The World and The Empress are connected through numerology as both are 3s. As card 21 of the Major Arcana its numerology is 3 when 21 is reduced (2 + 1 = 3). Both cards relate to fertility and nurturing but with The World this isn't so focused on the physical and material as The Empress, but on the spiritual and divine. There is one other 3 in the Major Arcana which shares a visual detail. Notice in the traditional depictions, including the RWS deck, that the woman in The World has her left leg crossed behind her right leg. This same detail is found in card 12 of the Major Arcana The Hanged Man. This crossed legs is an ancient symbol known as a fylfot in the West and swastika in the East. This is not a symbol of hate, as it was mis-used in the middle of the 20th century, but an ancient and sacred symbol of the eternal wheel of life. In India it is a symbol of health, luck, success and prosperity and in Europe it can be found in the stained glass windows of some churches. If The World represents a womb and birthing then The Hanged Man would represent a child coming head first from it. Both cards together would be a good omen for an expectant mother worried about the birth.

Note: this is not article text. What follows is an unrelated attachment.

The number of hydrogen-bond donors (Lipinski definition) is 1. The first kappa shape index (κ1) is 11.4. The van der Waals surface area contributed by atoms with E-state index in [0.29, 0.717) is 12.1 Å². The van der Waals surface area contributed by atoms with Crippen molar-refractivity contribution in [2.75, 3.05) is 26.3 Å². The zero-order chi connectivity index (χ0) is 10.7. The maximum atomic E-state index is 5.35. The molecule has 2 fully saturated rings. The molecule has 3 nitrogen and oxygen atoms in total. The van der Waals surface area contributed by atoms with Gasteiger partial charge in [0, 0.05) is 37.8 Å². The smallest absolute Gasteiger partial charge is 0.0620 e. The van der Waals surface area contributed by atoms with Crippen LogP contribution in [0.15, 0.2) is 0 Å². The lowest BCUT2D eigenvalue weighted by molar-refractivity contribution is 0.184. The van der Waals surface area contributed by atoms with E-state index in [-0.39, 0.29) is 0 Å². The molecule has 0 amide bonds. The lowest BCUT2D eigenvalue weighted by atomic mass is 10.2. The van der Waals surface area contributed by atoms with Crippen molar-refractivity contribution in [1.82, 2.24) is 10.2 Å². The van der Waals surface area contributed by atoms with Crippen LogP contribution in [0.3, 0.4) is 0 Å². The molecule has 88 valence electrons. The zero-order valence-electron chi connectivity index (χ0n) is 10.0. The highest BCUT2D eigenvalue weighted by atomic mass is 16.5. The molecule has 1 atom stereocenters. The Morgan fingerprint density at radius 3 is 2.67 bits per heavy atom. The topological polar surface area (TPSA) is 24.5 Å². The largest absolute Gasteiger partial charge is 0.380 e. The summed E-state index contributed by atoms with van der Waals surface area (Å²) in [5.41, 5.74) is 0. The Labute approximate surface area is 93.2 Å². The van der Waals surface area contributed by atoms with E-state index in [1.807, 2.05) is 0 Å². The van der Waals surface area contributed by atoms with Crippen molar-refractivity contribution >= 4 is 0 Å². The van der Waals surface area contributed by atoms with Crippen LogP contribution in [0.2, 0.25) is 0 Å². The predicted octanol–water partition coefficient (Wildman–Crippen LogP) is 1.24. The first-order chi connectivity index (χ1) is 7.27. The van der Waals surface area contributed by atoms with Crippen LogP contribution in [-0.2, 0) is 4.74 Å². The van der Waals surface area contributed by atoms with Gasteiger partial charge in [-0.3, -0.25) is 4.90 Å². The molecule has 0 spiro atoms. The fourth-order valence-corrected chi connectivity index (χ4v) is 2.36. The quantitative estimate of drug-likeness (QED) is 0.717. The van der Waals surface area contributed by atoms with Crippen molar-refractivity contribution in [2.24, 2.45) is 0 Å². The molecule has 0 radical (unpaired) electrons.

In the RWS deck the character's body indicates motion to the right, or west, symbolising heading in the right direction. Compare this to The Fool, in the same RWS deck, who is heading in the wrong direction. The World character looks over her shoulder, in a mirror image of the thief in the 7 of Swords. The thief is heading in the wrong direction looking over his shoulder towards the future and correct direction. The World character is looking back at the past, at the road she has travelled. This is an important detail as The World often symbolises being in a better position to make decisions with the benefit of experience. If it is the final outcome card, in a tarot spread, it could mean that you may change your opinion on something, or someone, when you reach the end of that cycle or situation. Like climbing to the top of a hill or mountain, to get a better view of the surrounding landscape, your situation needs you to be in a better position to fully understand it.